The Metropolitan Museum of Art in New York City has announced a watershed moment in its 100-year-history: the appointment of Patricia Marroquin Norby as its first full-time curator of Native American art. Norby, who is Purépecha, will officially join the staff of the institution’s American Wing on September 14.
Norby previously served as senior executive and assistant director of the Smithsonian’s National Museum of the American Indian-New York, and as director of the D’Arcy McNickle Center for American Indian and Indigenous Studies at the Newberry in Chicago.
“I am delighted with this opportunity to return to my fine art roots,” she said in a statement. “Historical and contemporary Native American art embodies and confronts the environmental, religious, and economic disruptions that Indigenous communities have so powerfully negotiated — and still negotiate — through a balance of beauty, tradition, and innovation.”
In 2017, the Met received a significant gift of 91 works of Native American art from trustee Charles Diker and his wife, ranging in date from the 2nd to the early 20th century. The donation marked the museum’s decision to display Indigenous art in its American Wing for the first time and the ongoing integration of Native American material into the institution’s galleries. (Previously, Indigenous works from the US were housed in the Art of Africa, Oceania, and the Americas galleries.)
“I am deeply honored to join with American Indian and Indigenous artists and communities in advancing our diverse experiences and voices in The Met’s exhibitions, collections, and programs. This is a time of significant evolution for the Museum,” Norby added in her statement. “I look forward to being part of this critical shift in the presentation of Native American art.”
“What does it mean to arrive from a country with a fascist regime?” asks Russian dissident artist Victoria Lomasko.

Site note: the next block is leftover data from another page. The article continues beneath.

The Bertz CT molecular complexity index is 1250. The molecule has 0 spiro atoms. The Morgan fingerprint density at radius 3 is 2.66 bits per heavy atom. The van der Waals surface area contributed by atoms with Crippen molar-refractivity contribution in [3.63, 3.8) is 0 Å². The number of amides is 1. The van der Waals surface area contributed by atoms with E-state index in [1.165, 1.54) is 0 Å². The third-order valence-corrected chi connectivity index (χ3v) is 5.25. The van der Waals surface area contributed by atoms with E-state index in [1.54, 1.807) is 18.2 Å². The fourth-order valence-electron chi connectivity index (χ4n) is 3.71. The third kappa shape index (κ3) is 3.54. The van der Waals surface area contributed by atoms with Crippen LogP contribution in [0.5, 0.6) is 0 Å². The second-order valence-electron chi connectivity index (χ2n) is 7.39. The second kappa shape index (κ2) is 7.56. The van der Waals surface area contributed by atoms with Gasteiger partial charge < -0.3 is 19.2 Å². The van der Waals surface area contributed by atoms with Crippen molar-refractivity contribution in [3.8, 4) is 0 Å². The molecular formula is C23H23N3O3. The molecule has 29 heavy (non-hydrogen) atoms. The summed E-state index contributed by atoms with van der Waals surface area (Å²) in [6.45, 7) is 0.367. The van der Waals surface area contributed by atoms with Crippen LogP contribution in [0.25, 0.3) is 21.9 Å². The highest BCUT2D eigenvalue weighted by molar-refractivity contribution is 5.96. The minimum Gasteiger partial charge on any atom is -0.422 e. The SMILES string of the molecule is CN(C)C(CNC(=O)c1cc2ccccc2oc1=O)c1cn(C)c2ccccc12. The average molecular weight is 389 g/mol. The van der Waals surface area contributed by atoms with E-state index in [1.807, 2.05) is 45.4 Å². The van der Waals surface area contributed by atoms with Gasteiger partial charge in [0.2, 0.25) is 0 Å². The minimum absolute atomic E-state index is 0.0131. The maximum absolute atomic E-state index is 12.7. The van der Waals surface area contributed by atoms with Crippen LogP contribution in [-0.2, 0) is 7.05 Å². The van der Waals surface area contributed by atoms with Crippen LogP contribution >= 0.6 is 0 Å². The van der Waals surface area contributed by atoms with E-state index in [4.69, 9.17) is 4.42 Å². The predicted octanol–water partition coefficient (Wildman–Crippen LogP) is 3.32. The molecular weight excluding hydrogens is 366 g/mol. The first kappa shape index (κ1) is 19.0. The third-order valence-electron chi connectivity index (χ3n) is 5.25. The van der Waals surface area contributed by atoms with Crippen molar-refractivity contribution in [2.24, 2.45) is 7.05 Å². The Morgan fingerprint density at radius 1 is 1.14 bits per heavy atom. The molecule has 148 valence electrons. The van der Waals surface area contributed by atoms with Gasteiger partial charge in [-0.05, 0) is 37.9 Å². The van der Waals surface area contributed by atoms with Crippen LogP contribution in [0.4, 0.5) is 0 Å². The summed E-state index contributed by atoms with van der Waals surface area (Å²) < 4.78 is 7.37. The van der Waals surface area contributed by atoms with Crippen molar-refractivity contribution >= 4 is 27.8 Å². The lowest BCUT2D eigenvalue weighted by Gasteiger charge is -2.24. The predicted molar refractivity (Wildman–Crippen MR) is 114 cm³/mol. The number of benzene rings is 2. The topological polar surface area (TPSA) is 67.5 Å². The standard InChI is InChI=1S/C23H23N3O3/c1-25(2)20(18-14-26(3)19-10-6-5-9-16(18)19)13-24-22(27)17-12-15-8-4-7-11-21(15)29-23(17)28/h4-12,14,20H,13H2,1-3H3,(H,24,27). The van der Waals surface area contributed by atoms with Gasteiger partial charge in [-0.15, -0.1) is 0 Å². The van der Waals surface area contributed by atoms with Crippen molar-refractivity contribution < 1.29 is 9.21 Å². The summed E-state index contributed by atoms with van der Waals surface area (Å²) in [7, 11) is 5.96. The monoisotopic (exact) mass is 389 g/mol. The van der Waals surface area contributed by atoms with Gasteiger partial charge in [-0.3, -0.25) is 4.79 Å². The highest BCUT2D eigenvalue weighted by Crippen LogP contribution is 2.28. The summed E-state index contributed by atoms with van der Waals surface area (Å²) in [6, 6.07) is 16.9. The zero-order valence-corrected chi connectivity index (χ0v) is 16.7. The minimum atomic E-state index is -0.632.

In the wake of Mahsa Amini’s death at the hands of “morality police,” artists and filmmakers across the world are voicing their support for protesters in Iran.
Artists reflect on histories of oppressive power structures in Brazil in this exhibition at the Visual Arts Center at the University of Texas at Austin.
The 200-year-old instrument, housed in the Library of Congress, has not been played by anyone else until now.
Though roiled by antisemitism allegations, 738,000 people attended, a modest 17% decline from the previous, pre-pandemic edition.
From exhibition catalogue pages marketed as original prints to brazenly fake “authorized” copies of Harings and Warhols, we’re living in a golden age of art piracy.
Ultimately the legacy of the classic modernist novel may reside in how attentively and scrupulously it concentrates on the music of tentative, shambolic, open-ended urban lives.
Funding options at UB include full-tuition scholarships for MFA students, the Arthur A. Schomburg Fellowship Program, and additional opportunities for MA students.
More than 100 modest and intimately scaled artworks in Still Life and the Poetry of Place provide glimpses into interiors, both humble and opulent.
Gladman’s poems suggest how ecological knowledge can affect how we can imagine cities.
With Moonage Daydream, director Brett Morgen sought to let Bowie’s music and philosophy hit in a whole new way, immersing audiences in an IMAX experience.